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August 12, 2020
woman taking notes

By Robert Hindman, PhD
Beck Institute Clinical Psychologist

I recently read a New York Times article that confirmed something I’ve been thinking about throughout the Covid-19 pandemic: maybe telehealth therapy is here to stay. When Beck Institute decided to close our in-person clinic in suburban Philadelphia and move to conducting therapy through telehealth due to Covid-19 precautions, I was somewhat skeptical. On the one hand, I knew that research has demonstrated CBT telehealth outcomes to be equivalent to in-person sessions. These studies provided a measure of comfort. In addition, three quarters of surveyed mental health professionals are taking on this adjustment with me. On the other hand, I just couldn’t imagine having the same impact over a video platform as during an in-person session. But experience soon taught me that there are many benefits to conducting CBT sessions remotely. If you’re treating clients via telehealth, I’ve compiled some tips here.

woman taking notes

One of my first hesitations about virtual CBT sessions concerned therapy notes, which are an integral part of good CBT. Before becoming a CBT clinician, I conducted psychotherapy sessions without taking notes. Though the sessions may have been helpful, clients would come to the next session reporting the same problems, forgetting some of our previous discussions and what we had agreed they’d work on. After implementing note taking, I quickly realized that my clients seemed to improve more quickly, maintain progress between sessions, and remember our plan of action much better. Clients said the notes were extremely helpful, especially for those who had previously done therapy without note taking.

My therapeutic style includes writing out charts, tables, and diagrams, when indicated. I was unsure that this activity would translate well virtually. With the help of a more tech-savvy client – you wouldn’t know I was a millennial based on my tech skills alone – I used our telehealth platform’s “whiteboard” function, allowing me to draw diagrams, such as the cognitive model of a panic attack. After our session, I was able to easily share our notes through encrypted email.

Telehealth has also improved the impact of my therapy sessions when conducting exposure exercises. In-person sessions are inherently limited when conducting exposures, as they may only apply inside the therapy office. Any in-vivo exposures outside of the office would need to be planned during the session and conducted by the client between sessions. During telehealth sessions, I’ve had clients use their phone or tablet, so I was able to guide them through an exposure as they were engaging in it. One client agreed to walk over a high bridge, an activity she had been avoiding. During this exposure, she said, “I can’t do this!” But I was there with her, virtually, and helped her evaluate her thoughts on the spot, so she could complete the exercise. Afterwards, we collaboratively created a coping card for the next exposure.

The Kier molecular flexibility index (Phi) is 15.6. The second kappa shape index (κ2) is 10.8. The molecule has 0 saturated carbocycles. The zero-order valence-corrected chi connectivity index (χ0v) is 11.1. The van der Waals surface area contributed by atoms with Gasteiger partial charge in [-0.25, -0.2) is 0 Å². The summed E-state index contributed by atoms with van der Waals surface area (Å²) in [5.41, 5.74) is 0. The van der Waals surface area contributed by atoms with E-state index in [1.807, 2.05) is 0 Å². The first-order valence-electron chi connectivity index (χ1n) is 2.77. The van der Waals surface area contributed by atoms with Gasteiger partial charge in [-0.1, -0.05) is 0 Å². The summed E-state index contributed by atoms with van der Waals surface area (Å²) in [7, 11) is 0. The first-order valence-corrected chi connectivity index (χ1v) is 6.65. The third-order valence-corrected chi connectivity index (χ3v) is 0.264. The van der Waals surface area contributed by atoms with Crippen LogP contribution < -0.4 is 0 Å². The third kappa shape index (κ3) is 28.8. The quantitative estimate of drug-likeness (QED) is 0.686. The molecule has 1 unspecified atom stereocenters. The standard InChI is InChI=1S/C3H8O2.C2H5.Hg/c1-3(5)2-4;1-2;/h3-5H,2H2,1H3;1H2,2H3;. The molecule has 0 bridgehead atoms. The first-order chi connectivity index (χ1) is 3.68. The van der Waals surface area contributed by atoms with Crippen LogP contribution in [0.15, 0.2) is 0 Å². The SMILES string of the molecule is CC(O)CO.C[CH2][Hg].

Another significant benefit of conducting therapy via telehealth is helping clients who would otherwise not be able to come to in-person sessions due to distance. Since I started conducting CBT over telehealth, I’ve been seeing client from all parts of Pennsylvania.  Additionally, because many states have relaxed their licensing requirements due to Covid-19, I and the other Beck Institute therapists have been able to obtain temporary licenses and virtually treat clients from all over the country. This is especially necessary as we confront a mental health crisis at a time when nearly one in five US adults live with a mental illness, and many have barriers to access care.

My initial hesitancy to try telehealth sessions has disappeared. I often prefer them, in several ways, over standard sessions, and I can see this being part of my ongoing practice even after resuming in-person CBT.

References:

Acierno R, Gros DF, Ruggiero KJ, et al. Behavioral Activation and Therapeutic Exposure for Posttraumatic Stress Disorder: A Noninferiority Trial of Treatment Delivered in Person versus Home-Based Telehealth. Depress Anxiety. 2016;33(5):415-423. doi:10.1002/da.22476

APA Staff. (2020, June 5). Psychologists embrace telehealth to prevent the spread of COVID-19. Retrieved from https://www.apaservices.org/practice/legal/technology/psychologists-embrace-telehealth

DeAngelis, T. (2020, March 18). What the COVID-19 telehealth waiver means for psychology practitioners. Retrieved from https://www.apaservices.org/practice/legal/technology/covid-19-telehealth-waiver

National Institute of Mental Health. (2019, February). Mental Illness. Retrieved from https://www.nimh.nih.gov/health/statistics/mental-illness.shtml

Wilser, J. (2020, July 09). Teletherapy, Popular in the Pandemic, May Outlast It. Retrieved from https://www.nytimes.com/2020/07/09/well/mind/teletherapy-mental-health-coronavirus.html